Alcibiades (c. 460–404 b.c.)

Flamboyant Athenian admiral during the 431–404 b.c. Peloponnesian War. His ambition, aristocratic lineage, great wealth, and remarkable good looks marked Alcibiades for leadership. Early in the war he participated as an infantryman in the siege of Potidaea and fought on horseback at the battle of Delium. According to Athenian tradition, in the former battle his friend, the philosopher Socrates, saved his life, and in the latter conflict Alcibiades returned the favor by protecting Socrates during the Athenian retreat.

During the Peace of Nicias, which ended the first phase of the Peloponnesian War in 421 b.c., Alcibiades advocated an aggressive policy toward Sparta. Elected general in 416 b.c., he took part in the infamous attack on the small island state of Melos and the resulting atrocities. In the following year he successfully argued for a daring military expedition to Sicily and sailed as one of its commanders.

Unfortunately, his implication in the scandalous sacrilegious activities that had marred the departure of the expedition led to his recall before the fleet reached Sicily.

Fearing prosecution in Athens, Alcibiades himself guaranteed the expedition’s failure when he defected to the Spartans and advised them on how to blunt the Athenian assault on Sicily and penetrate Athenian home defenses. By these actions he severely weakened Athens.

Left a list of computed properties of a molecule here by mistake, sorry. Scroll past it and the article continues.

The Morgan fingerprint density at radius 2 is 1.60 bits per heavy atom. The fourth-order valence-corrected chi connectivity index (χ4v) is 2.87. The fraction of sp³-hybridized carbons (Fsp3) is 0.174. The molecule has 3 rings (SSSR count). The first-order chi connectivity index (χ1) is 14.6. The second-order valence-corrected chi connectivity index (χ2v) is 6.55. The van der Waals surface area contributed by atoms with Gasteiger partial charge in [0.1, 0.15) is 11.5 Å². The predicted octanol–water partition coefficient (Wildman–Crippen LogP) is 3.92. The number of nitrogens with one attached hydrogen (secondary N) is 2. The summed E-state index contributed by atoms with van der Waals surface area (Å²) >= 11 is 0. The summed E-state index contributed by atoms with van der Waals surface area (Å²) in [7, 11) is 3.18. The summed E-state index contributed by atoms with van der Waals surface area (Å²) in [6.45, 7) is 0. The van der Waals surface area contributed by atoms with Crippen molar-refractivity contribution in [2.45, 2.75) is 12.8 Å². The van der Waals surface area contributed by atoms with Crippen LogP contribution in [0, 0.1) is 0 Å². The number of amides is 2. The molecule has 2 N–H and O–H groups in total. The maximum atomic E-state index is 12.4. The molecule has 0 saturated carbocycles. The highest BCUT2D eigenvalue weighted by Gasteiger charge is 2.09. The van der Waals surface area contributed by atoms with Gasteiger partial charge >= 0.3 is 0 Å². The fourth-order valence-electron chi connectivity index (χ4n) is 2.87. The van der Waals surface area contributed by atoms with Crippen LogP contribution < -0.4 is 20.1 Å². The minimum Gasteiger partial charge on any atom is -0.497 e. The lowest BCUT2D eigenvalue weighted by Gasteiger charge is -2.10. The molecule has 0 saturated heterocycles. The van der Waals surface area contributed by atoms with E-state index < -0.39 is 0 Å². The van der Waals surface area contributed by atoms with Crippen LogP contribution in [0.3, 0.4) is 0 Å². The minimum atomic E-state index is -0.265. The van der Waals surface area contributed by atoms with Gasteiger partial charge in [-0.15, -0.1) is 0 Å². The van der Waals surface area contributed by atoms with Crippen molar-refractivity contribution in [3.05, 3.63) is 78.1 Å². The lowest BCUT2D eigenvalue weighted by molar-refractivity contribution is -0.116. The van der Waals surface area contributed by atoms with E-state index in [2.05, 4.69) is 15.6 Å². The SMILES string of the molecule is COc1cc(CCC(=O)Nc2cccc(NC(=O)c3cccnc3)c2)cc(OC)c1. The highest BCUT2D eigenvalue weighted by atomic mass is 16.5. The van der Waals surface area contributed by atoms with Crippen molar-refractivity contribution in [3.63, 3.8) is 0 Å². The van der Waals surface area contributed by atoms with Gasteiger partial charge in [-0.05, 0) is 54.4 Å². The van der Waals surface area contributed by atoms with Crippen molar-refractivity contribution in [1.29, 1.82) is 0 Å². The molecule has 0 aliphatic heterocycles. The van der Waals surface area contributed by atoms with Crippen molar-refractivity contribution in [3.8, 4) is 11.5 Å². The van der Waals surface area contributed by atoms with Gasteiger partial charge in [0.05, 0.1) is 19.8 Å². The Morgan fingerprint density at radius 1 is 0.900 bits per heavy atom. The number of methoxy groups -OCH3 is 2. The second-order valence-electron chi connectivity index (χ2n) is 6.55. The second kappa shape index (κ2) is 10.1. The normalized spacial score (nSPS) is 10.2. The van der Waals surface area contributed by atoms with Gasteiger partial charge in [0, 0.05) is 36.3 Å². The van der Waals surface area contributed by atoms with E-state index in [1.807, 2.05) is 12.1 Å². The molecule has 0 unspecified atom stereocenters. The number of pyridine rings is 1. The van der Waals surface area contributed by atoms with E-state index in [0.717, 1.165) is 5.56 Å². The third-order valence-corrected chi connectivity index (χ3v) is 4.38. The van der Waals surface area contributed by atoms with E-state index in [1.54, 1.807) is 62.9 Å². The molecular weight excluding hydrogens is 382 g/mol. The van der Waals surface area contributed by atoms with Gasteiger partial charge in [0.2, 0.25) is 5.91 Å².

Serving with the Spartan fleet in 413–411 b.c., Alcibiades encouraged an oligarchic revolution at Athens but then cast his lot with the democratic government in exile, which elected him admiral. His brilliant naval victory against the Spartans at Cyzicus allowed him to return to Athens in 408 b.c. and accept an extraordinary naval command. But in 406 b.c. the defeat of his fleet at Notion in his absence led to his final exile from Athens.

Despite this rejection, in 405 b.c. Alcibiades visited the Athenian fleet on the Hellespont to warn them of their precarious position, but his advice was not trusted. This set the scene for the destruction of the Athenian fleet at Aegospotami in the final battle of the Peloponnesian War. Shortly thereafter, Alcibiades died in an ambush in Phrygia, killed either by the Spartans or by a family in revenge for his seduction of one of their women.